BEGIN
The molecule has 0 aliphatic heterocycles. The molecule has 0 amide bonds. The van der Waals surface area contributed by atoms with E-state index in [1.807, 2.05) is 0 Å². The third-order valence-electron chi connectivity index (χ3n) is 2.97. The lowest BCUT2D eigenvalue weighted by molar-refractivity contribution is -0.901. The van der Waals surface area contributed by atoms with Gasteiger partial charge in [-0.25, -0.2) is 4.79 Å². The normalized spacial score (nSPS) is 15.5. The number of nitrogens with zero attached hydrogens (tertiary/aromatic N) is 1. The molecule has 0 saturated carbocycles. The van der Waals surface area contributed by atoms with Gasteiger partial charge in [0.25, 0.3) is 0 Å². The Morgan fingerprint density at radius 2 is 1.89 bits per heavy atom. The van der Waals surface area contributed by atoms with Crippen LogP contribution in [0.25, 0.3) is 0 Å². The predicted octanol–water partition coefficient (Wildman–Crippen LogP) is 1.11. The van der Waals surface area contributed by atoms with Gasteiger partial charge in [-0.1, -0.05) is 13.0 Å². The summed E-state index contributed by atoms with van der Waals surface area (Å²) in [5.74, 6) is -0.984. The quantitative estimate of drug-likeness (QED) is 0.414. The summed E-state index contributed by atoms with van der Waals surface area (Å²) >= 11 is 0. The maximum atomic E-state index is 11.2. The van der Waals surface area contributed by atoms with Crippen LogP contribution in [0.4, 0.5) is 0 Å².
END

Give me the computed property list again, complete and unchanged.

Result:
The molecule has 0 aliphatic heterocycles. The molecule has 0 amide bonds. The van der Waals surface area contributed by atoms with E-state index in [1.807, 2.05) is 0 Å². The third-order valence-electron chi connectivity index (χ3n) is 2.97. The lowest BCUT2D eigenvalue weighted by molar-refractivity contribution is -0.901. The van der Waals surface area contributed by atoms with Gasteiger partial charge in [-0.25, -0.2) is 4.79 Å². The normalized spacial score (nSPS) is 15.5. The number of nitrogens with zero attached hydrogens (tertiary/aromatic N) is 1. The molecule has 0 saturated carbocycles. The van der Waals surface area contributed by atoms with Gasteiger partial charge in [0.25, 0.3) is 0 Å². The Morgan fingerprint density at radius 2 is 1.89 bits per heavy atom. The van der Waals surface area contributed by atoms with Crippen LogP contribution in [0.25, 0.3) is 0 Å². The predicted octanol–water partition coefficient (Wildman–Crippen LogP) is 1.11. The van der Waals surface area contributed by atoms with Gasteiger partial charge in [-0.1, -0.05) is 13.0 Å². The summed E-state index contributed by atoms with van der Waals surface area (Å²) in [5.74, 6) is -0.984. The quantitative estimate of drug-likeness (QED) is 0.414. The summed E-state index contributed by atoms with van der Waals surface area (Å²) >= 11 is 0. The maximum atomic E-state index is 11.2. The van der Waals surface area contributed by atoms with Crippen LogP contribution in [0.4, 0.5) is 0 Å².